A personal journey of 10 years of reunification: ‘light at the end of the tunnel’

A personal journey of 10 years of reunification: ‘light at the end of the tunnel’

A personal journey of 10 years of reunification: ‘light at the end of the tunnel’

A personal journey of 10 years of reunification: ‘light at the end of the tunnel’

A personal journey of 10 years of reunification: ‘light at the end of the tunnel’

A personal journey of 10 years of reunification: ‘light at the end of the tunnel’

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By Sr Francisca Kameli, Kenya (Province of Eastern Central Africa – ECAP)

I’m not sure where to begin but I am sure that I have every reason to be grateful to God for how far we have journeyed as a Congregation – especially now as we celebrate 10 years since our reunification.

My experience is one that has been filled with ups and downs requiring strength, courage, determination, and prayer through challenges and disappointments and ongoing reflection on what the Lord wants of me in this particular time of our journeying together. I have always held great hope through my belief that there is light at the end of the tunnel!

Everything was joyous for me following reunification. When I received the cross and the constitution, it was a new beginning for me which reflected the very day when I made my first profession. I felt energized to keep the fire burning given that we were now many in number, something I presumed would greatly facilitate the mission and bring life to all our communities.

I remember thinking “It’s finished, we’ve done it”. But we were not done, and we are not yet done because “we are still evolving”, still looking at ‘structures’, ‘new governance’, ‘more life-giving communities’, etc.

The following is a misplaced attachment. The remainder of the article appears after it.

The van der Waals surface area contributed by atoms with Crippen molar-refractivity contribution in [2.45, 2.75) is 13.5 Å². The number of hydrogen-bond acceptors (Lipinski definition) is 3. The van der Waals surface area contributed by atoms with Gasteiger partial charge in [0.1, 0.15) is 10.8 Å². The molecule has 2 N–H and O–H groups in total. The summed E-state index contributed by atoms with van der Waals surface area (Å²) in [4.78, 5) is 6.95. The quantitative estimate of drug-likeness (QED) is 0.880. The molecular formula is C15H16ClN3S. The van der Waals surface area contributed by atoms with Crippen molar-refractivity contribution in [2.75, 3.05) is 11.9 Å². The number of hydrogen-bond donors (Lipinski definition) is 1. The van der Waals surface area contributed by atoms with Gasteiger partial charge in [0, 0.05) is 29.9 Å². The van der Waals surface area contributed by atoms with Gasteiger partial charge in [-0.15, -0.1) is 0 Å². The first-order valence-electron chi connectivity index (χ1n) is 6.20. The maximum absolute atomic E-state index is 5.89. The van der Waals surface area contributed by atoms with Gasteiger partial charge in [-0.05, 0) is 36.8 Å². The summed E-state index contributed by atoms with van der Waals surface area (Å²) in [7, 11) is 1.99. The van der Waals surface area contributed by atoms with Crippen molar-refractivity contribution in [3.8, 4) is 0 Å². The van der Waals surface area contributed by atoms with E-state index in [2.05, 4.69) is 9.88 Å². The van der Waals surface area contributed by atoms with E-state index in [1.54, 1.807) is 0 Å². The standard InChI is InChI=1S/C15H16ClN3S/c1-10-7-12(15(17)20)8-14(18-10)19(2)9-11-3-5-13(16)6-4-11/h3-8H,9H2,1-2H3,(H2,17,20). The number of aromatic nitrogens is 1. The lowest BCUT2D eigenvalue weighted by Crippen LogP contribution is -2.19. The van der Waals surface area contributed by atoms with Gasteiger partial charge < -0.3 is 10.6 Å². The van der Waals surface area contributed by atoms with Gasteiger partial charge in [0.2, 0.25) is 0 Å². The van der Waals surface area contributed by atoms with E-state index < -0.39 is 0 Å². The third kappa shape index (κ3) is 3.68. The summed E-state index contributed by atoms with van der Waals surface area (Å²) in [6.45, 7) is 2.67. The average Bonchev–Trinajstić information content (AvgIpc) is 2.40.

Over these last few years, I made a personal commitment to maintain my zeal for ministry and take personal responsibility to contribute to community living.

This has not always been easy in a province that has experienced some rupture following reunification in which some sisters decided to continue their journey at a different pace or along a different path altogether.

I have witnessed that aspects of community life have become marked with fear and suspicion. This experience has not been easy for me and has, at times, greatly unsettled me – but I could still see some light at the end of the tunnel!

Despite all these challenges, I have been so happy to witness the flourishing of vocations in ECAP, to see so many sisters make their first and perpetual profession, to rebuild our life together through shared in-person and online gatherings, to revive and strengthen our policies, and to fortify our structures.

All the efforts from sisters and partners-in-mission have revived within me so much hope, joy, and trust that reunification was not in vain. Despite the challenges, it is bearing much good fruit – not only in my Congregation but in the Church as a whole.

What has been most life-giving for me is my decision to embrace a life of reflective prayer and spiritual nourishment through forgiveness, reconciliation, and open-mindedness, in which I learn to take risks, become flexible, and let go without unnecessary resistance – softening my heart to share my truth and let others also bring out their truth for us to meet at some point.

Reunification has opened opportunities for me by allowing me to create new relationships with sisters from other Units and learn about what they do i.e. their mission, their numbers, their culture, the beauty of their countries, and also their challenges.

I believe that the benefits of reunification far outweigh any struggles we may be going through, such as changes in structures, administration, finances, etc. This is a lifelong journey along which we must continue to build life-giving relationships among ourselves as a Congregation in the knowledge that our experience is the same as other congregations who have journeyed through reunifications over the years.

With time, I realize that, “our whole is more than the sum of our parts”, and that our journeys can witness the possibility of unity in a world marked by alienation and conflict.

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